Recent high profile data breaches have prompted a renewed focus on fraud and data security for Australians. Big questions about what types of customer data is stored, where and for how long are likely to be recurring themes over the next few years, not only in Australia but globally. We can also expect that consumers’ expectations of organisations will evolve, with financial services being held to a particularly high standard.
The Impact of Data Breaches on Trust
It is important to consider the wider ranging impacts of data breaches and other security incidents – in particular how these can impact customer trust. Banks enjoy a highly trusted position – RFI data across all markets globally banks are the most trusted organisations when it comes to the protection of customer data. However, there is also a high expectation around security for financial service providers.
Following the Optus data breach in Australia in late 2022 RFI data showed, somewhat unsurprisingly, a significant decline in trust for Australian telcos, falling from 32% in June 2022 to 21% in December 2022. What is more surprising is that this decline in trust was not isolated to this one industry, but was evident across a wide range of institutions, including financial service institutions. This suggests that when it comes to data security, the impact of an incident is not limited to that sector but affects consumer sentiment more broadly. This means that regardless of an institution’s track record, following a high-profile data breach it is important to reassure customers and remind them of security protocols in place.
What do financial service providers need to be focused on?
When it comes to banking, there is a high expectation around security but also a sense that banks should be doing more to support customers. According to RFI data, 71% of Australians agree that banks ‘could do more to educate customers on how to stay safe’. Customers are after more information around what they can do to prevent becoming the victim of fraud, and also want to know that their bank will be there for them if they are. When asked what banks could do to reassure customers, ranked first across all segments was the ‘guarantee that you’ll recover your money’.
However, it is also critical that financial service providers do not compromise on user experience, especially when it comes to digital banking. Online or mobile banking logins being compromised is a key concern for consumers, and RFI data also suggests that there is interest in adding additional layers of security to digital banking, for example adding multi-factor authentication. Financial institutions must balance this desire for greater security alongside the need to create a good user experience for customers. RFi data indicates that 3 in 4 Australians use digital banking on a weekly basis, with mobile banking in particular being used frequently to perform quick, day-to-day banking tasks like checking balances and transactions. Adding friction into the login process is likely to not only impact user experience but lead to a decline in usage of digital.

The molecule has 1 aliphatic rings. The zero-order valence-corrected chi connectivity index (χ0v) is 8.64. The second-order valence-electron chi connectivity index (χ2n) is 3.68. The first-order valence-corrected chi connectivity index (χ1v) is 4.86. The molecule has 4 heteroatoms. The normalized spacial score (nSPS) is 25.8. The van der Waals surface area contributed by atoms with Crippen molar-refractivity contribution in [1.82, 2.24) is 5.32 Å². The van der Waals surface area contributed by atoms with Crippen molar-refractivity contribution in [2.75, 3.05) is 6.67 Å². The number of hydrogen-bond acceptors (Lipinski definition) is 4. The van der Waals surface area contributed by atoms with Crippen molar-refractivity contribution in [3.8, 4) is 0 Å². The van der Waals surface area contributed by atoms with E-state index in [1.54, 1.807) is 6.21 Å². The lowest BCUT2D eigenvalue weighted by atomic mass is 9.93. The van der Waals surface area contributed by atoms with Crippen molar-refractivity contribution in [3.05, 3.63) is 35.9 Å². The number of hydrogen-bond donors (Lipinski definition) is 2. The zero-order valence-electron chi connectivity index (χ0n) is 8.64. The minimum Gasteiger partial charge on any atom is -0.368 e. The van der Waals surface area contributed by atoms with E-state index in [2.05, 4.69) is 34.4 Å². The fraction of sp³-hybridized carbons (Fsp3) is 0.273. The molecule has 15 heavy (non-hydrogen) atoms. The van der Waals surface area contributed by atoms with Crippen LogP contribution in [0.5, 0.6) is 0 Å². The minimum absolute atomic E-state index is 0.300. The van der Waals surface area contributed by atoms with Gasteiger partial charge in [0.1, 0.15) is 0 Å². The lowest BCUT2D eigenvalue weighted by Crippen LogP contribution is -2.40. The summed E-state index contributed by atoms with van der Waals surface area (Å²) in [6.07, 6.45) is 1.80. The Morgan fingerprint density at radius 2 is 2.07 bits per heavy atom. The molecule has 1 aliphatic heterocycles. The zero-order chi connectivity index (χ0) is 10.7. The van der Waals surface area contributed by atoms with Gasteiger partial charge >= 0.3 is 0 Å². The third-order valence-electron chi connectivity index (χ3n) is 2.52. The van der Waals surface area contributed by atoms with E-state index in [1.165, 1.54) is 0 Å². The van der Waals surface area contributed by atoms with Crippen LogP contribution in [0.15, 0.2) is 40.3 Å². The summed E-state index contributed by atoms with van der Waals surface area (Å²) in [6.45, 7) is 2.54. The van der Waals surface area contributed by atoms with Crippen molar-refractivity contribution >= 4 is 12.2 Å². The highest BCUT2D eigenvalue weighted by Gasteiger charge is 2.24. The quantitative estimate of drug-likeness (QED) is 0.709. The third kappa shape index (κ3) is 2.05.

We can expect that fraud and data security will remain a key concern for customers throughout 2023 and beyond. Customers are seeking reassurance and this means banks need to highlight to customers what security measures are in place to protect both their money and their data. Banks should also have in place a plan to communicate to customers on this consistently and continuously. Banks also have an opportunity to further support customers by educating customers on how to keep themselves safe.
About the Author
Kate Wilson is Global Head – Consumer Credit, Deposits & Payments for global data-driven strategic insights provider, RFI Global.
She joined the business in 2012, using her quantitative and qualitative research skills to support RFI Global’s research programs across a range of topics and regions. Kate currently heads up a pillar of the Global Research Team, working closely with clients to answer key business questions across a wide range of topics and areas. She presents to stakeholders on a daily basis on topics including consumer credit and payments, digital banking, mortgages, deposits and SME banking.
From 2015 to 2017, Kate worked in RFI’s EMEA headquarters in London, as Global Insights Manager, a role which involved combining insights across markets, identifying global trends and supporting the business strategies for a number of RFL Global’s key global clients.
Kate is a regular speaker at conferences and events, and features in the news on a frequent basis. She has a Bachelor of International and Global Studies from the University of Sydney.